This ’72 Cheyenne packs a wallop with a healthy dose of LS power.
1972 Chevrolet Cheyenne Pickup courtesy of the South-40 Collection
By Levi Watson Photography by Colin Date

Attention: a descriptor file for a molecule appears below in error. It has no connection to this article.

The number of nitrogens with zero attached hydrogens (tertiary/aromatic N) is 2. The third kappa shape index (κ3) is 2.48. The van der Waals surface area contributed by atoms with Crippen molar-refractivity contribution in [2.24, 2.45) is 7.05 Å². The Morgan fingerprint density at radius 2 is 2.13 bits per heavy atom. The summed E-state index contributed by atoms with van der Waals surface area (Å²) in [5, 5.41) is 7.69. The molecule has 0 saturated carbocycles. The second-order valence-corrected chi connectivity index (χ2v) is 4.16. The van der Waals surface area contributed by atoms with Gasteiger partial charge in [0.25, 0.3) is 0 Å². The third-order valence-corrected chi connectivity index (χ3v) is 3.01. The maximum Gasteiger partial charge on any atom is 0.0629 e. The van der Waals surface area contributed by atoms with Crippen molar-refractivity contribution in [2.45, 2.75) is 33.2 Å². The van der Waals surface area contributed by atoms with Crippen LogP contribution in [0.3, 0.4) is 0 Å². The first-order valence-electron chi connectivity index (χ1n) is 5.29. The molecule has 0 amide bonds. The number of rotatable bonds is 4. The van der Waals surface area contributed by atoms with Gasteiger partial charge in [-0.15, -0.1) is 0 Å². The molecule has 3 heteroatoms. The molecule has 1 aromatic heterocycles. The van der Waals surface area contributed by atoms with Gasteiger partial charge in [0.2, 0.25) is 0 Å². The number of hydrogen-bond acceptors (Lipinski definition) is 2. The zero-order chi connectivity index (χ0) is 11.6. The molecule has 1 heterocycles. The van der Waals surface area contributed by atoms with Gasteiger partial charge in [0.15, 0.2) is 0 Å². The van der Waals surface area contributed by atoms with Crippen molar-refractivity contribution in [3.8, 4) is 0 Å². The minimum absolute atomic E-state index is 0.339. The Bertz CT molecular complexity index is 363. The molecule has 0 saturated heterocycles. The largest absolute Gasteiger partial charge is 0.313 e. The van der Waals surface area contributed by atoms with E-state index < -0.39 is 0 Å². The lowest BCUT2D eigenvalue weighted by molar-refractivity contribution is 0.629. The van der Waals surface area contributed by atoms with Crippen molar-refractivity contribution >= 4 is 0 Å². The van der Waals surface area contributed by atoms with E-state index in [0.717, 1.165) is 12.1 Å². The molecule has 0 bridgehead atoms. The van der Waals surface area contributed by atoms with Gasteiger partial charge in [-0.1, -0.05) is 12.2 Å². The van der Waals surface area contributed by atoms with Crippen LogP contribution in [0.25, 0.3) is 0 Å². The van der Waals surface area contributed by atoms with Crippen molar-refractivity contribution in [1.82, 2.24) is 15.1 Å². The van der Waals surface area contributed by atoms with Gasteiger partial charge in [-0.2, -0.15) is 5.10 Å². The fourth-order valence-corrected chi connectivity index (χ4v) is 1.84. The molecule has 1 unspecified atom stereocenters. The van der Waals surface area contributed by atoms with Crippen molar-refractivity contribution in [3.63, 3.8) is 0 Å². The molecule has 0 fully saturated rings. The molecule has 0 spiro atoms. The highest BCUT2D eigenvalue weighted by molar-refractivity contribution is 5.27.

The third generation small-block V8 was first introduced in 1997 on the C5 Corvette platform and almost instantly became a legend in its own right. In the seventeen years since the LS1 arrived on the scene, many new LS-based derivatives have been introduced to power everything from base model pickups to GM’s highest horsepower offering, the ZR-1 Corvette. The aftermarket immediately responded to the popularity and variety of the LS platform and it wasn’t long before these engines garnered a legendary reputation. This was mostly due to the LS’s responsiveness to performance mods and versatility for making power. Whether running low boost turbo or blower setups, or through a potent heads/cam/intake package with more traditional bolt-ons, stock-bottom-end LS engines are capable of highly respectable horsepower numbers while maintaining late-model drivability. Part of the popularity of the LS platform can also be attributed to the incredible aftermarket support these engines receive. These days it’s possible to build an all new LS engine in a myriad of different displacements and power levels, letting the engine builder tailor the engine to the application; applications which are increasingly including classic cars and trucks. Such is the case with the 1972 Cheyenne featured here. Continue reading